<!-- Swiftype Variables -->

Money Management

AIG to expand pension, hedge fund ties after $5.56 billion deal

American International Group will expand its relationships with alternative asset managers after it completes a $5.56 billion deal to buy Validus Holdings, CEO Brian Duperreault said.

Validus' AlphaCat unit, which oversees $3.4 billion, works with pension funds, hedge funds and other investors to gain exposure to reinsurance assets, helping them bet on markets not closely correlated to financial securities such as stocks and bonds. Reinsurers provide backstop coverage for primary insurers.

"Validus has been very, very good at matching risk with capital," Mr. Duperreault said Monday in a telephone interview. "We're a bigger buyer of reinsurance today than we were before my arrival."

Mr. Duperreault has increased his appetite for reinsurance, which is one of the businesses he's entering with AIG's all-cash offer Monday to buy Bermuda-based Validus. Hedge funds and pension funds have also shown interest in that industry as low interest rates globally have pushed down returns on bonds. AIG recently struck a deal with Nephila Capital, a KKR & Co.-backed hedge fund, for a reinsurance deal, trade publication Trading Risk reported this month.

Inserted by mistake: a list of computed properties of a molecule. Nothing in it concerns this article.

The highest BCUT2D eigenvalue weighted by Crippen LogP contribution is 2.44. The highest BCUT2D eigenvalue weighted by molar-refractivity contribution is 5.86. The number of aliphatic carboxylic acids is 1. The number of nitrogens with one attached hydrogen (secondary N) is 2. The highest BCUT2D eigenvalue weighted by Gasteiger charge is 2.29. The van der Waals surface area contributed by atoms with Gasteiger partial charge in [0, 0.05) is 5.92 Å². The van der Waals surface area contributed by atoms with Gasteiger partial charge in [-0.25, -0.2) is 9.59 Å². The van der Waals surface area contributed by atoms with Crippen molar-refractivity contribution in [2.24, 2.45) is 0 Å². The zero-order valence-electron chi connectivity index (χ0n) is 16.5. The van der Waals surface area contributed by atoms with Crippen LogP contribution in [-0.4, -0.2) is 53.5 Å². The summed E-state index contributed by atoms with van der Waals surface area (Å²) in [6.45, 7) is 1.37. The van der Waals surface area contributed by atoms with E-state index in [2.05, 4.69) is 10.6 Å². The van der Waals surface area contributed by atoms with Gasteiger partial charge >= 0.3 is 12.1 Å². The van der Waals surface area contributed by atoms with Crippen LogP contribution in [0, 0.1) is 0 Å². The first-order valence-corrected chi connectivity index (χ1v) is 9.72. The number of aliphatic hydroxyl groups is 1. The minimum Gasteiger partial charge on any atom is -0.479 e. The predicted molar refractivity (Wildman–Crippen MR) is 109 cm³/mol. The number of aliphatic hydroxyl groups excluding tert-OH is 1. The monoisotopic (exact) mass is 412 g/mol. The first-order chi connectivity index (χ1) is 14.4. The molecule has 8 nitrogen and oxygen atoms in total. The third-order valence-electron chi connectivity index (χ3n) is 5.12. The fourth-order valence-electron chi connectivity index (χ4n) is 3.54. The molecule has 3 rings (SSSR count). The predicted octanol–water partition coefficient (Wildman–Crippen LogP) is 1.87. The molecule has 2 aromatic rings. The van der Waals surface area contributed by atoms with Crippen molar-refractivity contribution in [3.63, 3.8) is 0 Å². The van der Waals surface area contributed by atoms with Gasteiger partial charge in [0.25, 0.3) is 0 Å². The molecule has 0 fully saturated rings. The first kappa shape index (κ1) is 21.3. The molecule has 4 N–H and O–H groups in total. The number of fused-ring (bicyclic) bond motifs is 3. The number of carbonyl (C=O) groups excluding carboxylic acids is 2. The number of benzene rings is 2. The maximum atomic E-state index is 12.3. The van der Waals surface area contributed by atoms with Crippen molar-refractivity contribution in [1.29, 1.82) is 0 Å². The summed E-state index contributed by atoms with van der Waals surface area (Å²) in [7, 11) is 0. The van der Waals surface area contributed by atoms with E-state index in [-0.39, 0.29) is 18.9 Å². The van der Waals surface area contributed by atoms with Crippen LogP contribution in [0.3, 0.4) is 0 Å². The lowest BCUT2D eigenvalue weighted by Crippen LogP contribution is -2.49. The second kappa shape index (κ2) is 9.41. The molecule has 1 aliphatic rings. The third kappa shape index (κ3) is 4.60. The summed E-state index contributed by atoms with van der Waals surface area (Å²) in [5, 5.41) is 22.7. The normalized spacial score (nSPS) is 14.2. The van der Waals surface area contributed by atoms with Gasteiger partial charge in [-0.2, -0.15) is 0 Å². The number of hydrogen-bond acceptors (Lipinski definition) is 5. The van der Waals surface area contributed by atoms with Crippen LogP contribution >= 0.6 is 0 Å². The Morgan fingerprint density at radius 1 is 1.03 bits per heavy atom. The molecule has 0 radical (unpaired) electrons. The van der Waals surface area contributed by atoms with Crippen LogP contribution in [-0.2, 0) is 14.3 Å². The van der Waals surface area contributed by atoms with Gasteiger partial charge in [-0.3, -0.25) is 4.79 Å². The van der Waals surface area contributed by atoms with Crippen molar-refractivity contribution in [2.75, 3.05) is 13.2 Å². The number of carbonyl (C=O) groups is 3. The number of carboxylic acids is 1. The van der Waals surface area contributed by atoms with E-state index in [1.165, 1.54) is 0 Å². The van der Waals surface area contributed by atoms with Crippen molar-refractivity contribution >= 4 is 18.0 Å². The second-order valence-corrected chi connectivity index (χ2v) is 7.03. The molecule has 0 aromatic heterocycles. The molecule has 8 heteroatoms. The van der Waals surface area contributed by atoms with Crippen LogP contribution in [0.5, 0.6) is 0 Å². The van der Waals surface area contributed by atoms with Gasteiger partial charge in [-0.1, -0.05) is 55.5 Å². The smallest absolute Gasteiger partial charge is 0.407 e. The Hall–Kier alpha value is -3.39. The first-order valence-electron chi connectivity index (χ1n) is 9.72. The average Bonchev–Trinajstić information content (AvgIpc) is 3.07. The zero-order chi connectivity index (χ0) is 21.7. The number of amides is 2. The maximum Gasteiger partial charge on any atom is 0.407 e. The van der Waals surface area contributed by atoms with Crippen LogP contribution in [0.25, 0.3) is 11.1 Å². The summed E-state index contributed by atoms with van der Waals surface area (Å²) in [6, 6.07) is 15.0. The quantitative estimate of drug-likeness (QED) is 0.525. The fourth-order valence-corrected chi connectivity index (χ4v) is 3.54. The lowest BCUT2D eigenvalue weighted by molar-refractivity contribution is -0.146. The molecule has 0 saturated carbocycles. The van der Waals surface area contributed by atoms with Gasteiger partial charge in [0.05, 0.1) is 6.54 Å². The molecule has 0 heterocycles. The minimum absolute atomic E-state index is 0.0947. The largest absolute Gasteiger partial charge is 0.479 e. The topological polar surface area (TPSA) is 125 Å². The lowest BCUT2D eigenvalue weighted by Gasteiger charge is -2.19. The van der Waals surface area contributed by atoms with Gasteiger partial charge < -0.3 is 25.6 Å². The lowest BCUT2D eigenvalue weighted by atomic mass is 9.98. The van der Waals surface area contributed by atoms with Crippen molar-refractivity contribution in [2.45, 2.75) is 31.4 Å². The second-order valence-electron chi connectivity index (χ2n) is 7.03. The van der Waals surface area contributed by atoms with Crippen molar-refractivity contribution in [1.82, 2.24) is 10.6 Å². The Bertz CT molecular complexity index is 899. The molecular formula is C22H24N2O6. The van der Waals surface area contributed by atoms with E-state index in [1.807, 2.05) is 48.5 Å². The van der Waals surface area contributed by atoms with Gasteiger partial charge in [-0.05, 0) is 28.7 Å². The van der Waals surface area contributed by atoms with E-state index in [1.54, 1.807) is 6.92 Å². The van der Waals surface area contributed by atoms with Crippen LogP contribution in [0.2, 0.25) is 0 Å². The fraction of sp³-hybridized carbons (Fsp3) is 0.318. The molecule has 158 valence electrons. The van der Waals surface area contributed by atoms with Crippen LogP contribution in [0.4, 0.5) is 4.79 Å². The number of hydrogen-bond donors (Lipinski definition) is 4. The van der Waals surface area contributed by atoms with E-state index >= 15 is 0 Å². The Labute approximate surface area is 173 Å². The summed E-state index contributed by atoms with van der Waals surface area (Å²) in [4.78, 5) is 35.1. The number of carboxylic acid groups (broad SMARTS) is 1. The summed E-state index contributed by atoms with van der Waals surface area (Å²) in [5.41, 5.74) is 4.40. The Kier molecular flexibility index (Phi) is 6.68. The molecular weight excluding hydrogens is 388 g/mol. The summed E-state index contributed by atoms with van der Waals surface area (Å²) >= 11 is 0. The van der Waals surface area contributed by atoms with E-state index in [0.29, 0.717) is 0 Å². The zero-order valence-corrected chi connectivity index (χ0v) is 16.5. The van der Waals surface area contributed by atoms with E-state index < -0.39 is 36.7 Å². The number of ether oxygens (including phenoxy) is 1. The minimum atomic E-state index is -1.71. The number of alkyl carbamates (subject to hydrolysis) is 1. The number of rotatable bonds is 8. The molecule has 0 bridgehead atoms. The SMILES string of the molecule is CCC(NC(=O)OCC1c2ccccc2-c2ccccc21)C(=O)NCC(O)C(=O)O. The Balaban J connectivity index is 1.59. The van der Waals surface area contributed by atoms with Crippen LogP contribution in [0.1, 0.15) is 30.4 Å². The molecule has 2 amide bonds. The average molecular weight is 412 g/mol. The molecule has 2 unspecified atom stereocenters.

AIG expects AlphaCat, which is run by reinsurance veteran Lixin Zeng and ex-Goldman Sachs Group (GS) banker Paschal Brooks, to expand over time, the CEO said on a conference call Monday. Validus, which has 30 data scientists, catastrophe modelers and software developers, worked with billionaire John Paulson's firm to help create a Bermuda venture in 2012, which four years later was wound down.

Two years ago, AIG's investment division began to shrink its hedge fund holdings amid disappointing results. Still, the relationship between hedge funds and insurance companies has grown as money managers found more opportunities to provide capital to protect against natural disasters.

A "hedge fund may have one capital criteria, and another asset provider might have a different one," Mr. Duperreault said in the interview. "It's the underwriter who's evaluating it and marrying it up in the appropriate place."